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Action Fiasco ‘Lucy’ Is Old-Fashioned Sci-fi Fun

Enormous leaps in logic and all, “Lucy” is a silly but ultimately fun sci-fi B-movie that knows how absurd it is but plunges forward anyway. With Scarlett Johansson proving that she can be an action hero on her own and some nice moments with Morgan Freeman, here’s a movie that counters the sleep-inducing, special effects dominated action blockbusters that have plagued theaters all summer long. “Lucy” will doubtlessly repel some of those expecting a little more reality in their science-fiction, but director Luc Besson keeps the action coming at a brisk pace and delivers an exciting popcorn flick that is easy to embrace for action junkies.

Even though the basic premise of “Lucy” is based upon the idea of unlocking superior intelligence, this is a movie that you don’t want to mistake for a thinking-man’s sci-fi film, no matter how many references there are to Stanley Kubrick’s great “2001: A Space Odyssey.” While there are other movies that can delve deeply into the nature of mankind or our place in the cosmos, writer/director Besson – best known for sci-fi hits like “The Fifth Element” – is mainly interested in getting the ball rolling and letting his superhero take it from there.

In this case, the action revolves around – you guessed it – a woman named Lucy (Scarlett Johansson), who starts as a drug mule for the mob in Taiwan before her life changes fairly dramatically. When she’s given a special drug implant, it turns out that there can be fairly profound implications when it spills in the blood stream.

Instead of the mob creating a drug mule they can easily control, Lucy turns into somewhat of a superhuman who figures out how to use the 90% of her brain that is just sitting there biding its time. She’s also quite upset about being used, which isn’t a good formula for the rest of the mob and the other enemies in her way. In a flash, Lucy has been turned into Obi-Wan Kenobi on cattle steroids, a woman who can move people and objects with her mind as easily as breathing and is the type of person you probably just don’t want to get on the wrong side of.

Then there’s Professor Norman, a neurologist played by Morgan Freeman in an attempt to evoke as much intelligence as possible despite the paper-thin development of the character. In the tradition of complicated sci-fi movies, Norman is mainly there to explain to the audience what’s actually going on, which is helpful once Lucy starts picking up some momentum and learning more and more about her capabilities. Despite some silly speeches that real scientists would have to laugh or cringe at, Freeman escapes from the role and manages to lend some credibility to the entire plot, filling in the gaps before we can get back to Lucy terrorizing her enemies.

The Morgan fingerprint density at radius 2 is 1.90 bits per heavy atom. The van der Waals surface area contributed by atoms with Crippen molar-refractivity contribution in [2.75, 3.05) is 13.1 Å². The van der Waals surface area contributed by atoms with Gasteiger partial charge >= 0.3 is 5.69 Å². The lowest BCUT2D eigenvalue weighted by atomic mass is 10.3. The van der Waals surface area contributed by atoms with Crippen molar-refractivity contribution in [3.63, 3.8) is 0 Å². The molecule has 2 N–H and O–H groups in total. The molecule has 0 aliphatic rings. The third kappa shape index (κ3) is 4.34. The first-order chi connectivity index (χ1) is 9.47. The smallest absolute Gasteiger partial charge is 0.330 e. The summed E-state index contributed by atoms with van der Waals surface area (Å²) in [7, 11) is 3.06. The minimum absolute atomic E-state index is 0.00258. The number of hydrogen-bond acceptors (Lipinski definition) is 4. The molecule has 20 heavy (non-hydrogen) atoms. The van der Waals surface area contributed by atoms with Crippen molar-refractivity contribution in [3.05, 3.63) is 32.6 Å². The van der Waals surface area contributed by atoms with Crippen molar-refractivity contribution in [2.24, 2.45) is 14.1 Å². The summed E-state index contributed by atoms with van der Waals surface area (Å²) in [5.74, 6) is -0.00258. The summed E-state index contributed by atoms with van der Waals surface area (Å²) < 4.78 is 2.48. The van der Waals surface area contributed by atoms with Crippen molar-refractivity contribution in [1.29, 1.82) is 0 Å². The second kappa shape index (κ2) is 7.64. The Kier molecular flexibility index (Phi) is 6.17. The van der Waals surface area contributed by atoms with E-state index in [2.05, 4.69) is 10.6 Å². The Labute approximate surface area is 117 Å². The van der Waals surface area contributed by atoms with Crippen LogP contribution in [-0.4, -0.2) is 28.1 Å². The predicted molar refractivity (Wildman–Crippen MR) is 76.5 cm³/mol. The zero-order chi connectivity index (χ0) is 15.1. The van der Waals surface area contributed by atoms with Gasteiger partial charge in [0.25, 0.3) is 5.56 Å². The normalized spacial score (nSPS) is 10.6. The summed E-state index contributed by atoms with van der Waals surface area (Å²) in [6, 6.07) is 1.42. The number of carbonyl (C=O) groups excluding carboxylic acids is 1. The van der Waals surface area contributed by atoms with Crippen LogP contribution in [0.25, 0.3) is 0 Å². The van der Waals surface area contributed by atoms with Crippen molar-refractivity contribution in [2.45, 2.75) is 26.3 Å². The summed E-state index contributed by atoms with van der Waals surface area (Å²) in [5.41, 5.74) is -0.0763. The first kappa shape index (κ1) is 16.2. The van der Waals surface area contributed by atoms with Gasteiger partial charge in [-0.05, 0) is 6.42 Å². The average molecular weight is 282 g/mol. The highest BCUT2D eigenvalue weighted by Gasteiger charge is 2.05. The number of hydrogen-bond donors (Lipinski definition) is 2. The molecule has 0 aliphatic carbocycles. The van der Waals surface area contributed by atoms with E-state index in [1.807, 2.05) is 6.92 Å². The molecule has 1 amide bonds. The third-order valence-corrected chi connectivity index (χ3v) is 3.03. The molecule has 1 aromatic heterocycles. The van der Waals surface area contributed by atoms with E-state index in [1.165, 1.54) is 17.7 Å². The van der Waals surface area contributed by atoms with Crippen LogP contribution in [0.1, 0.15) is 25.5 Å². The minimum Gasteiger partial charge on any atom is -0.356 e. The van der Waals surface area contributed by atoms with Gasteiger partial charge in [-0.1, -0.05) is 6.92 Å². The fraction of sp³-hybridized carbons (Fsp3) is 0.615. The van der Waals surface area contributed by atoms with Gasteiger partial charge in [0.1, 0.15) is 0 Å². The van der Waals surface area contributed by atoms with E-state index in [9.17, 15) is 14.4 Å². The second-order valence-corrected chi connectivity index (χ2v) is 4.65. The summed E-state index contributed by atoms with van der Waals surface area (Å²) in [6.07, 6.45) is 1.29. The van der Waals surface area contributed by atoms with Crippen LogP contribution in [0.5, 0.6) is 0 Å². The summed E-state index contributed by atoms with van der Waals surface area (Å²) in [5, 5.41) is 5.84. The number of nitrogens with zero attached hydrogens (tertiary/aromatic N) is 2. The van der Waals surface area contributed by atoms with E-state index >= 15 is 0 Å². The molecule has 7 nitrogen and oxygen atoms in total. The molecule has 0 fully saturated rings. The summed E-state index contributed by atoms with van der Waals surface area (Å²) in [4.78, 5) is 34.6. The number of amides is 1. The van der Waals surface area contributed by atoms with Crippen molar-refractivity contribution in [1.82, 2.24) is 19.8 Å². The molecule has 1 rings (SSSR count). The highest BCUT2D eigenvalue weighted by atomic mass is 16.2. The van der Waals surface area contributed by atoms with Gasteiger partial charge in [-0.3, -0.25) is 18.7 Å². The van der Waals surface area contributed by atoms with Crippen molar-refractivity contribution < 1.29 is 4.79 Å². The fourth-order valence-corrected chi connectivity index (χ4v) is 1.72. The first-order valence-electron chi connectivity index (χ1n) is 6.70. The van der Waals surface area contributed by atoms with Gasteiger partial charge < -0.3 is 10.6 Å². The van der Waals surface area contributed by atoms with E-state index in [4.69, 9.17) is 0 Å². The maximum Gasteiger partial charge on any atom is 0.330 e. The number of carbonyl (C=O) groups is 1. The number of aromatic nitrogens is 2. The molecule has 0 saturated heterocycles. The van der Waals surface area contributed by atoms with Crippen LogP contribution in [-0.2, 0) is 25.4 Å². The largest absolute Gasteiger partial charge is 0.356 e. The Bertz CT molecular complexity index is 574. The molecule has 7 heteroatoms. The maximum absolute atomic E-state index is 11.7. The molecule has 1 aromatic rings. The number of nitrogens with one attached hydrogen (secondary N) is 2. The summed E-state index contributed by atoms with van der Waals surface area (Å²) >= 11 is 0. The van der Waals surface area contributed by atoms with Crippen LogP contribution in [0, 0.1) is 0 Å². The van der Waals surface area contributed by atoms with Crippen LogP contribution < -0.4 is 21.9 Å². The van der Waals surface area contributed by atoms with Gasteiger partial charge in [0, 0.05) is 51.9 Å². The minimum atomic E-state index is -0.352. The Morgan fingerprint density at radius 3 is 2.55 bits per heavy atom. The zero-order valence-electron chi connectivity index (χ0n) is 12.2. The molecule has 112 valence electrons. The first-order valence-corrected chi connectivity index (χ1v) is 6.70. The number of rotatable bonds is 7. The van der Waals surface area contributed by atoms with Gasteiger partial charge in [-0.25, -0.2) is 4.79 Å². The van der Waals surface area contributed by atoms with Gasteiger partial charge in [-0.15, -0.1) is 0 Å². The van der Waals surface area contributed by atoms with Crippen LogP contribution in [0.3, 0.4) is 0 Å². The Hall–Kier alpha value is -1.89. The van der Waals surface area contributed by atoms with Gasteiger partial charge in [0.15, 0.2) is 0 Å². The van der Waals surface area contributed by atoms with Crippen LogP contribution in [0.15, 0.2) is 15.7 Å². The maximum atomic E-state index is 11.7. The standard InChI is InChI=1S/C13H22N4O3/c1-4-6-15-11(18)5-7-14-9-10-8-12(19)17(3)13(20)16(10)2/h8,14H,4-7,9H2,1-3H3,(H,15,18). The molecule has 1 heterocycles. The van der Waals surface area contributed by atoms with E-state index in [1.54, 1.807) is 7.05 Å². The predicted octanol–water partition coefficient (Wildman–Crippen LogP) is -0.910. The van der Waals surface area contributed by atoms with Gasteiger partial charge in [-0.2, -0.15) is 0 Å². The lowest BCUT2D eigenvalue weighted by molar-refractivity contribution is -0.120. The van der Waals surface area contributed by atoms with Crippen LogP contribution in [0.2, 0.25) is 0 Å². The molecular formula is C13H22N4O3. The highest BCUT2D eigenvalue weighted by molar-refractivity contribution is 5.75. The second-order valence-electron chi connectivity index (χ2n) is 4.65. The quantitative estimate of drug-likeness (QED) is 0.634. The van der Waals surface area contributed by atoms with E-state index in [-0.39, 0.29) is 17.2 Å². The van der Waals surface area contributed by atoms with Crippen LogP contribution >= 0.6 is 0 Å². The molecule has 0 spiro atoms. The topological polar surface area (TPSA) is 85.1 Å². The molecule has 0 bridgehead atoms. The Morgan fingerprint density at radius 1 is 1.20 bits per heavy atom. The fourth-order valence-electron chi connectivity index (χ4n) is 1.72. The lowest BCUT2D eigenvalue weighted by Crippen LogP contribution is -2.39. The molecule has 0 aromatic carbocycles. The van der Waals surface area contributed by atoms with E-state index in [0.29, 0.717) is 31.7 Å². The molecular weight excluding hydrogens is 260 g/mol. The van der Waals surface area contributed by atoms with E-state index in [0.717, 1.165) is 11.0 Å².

But this isn’t a movie that tries to reinvent the wheel either, and Besson turns Lucy into a Jason Bourne-type rogue agent out for revenge, which makes her an easy hero to root for as long as Johansson can pull it off. The good news is that she does with ease, delivering an effortless performance that makes her as interesting in quieter scenes as she is when is making bad guys fly into the ceiling.

Though she could have come off as machine-like, Johansson has an innate ability to avoid sounding mechanical, something she pulled off with her surprisingly inspired voice-over work in Spike Jonze’s excellent “Her.” Besson also comes through with some creative action sequences that carry the movie, including a chase through Paris that has a kinetic energy to it that might remind audiences of action movies of old. Compared with the laughably cartoonish action sequences in “Captain America” and “Transformers” this year, the action in “Lucy” somehow feels plausible no matter how silly and half-baked the plot ends up being.

At the end of the day, “Lucy” is far from an action classic, and it might even lose those who can’t stomach blatant lapses in logic. Yet beneath the absurdity, “Lucy” is also an exciting bit of action filmmaking that pays homage to the traditions that made the genre what it is and reminds audiences that it’s creativity and good writing that make an action movie, not the worship of special effects. And at just under an hour and half, here’s a popcorn flick that understands what it is and knows enough to not outstay its welcome.

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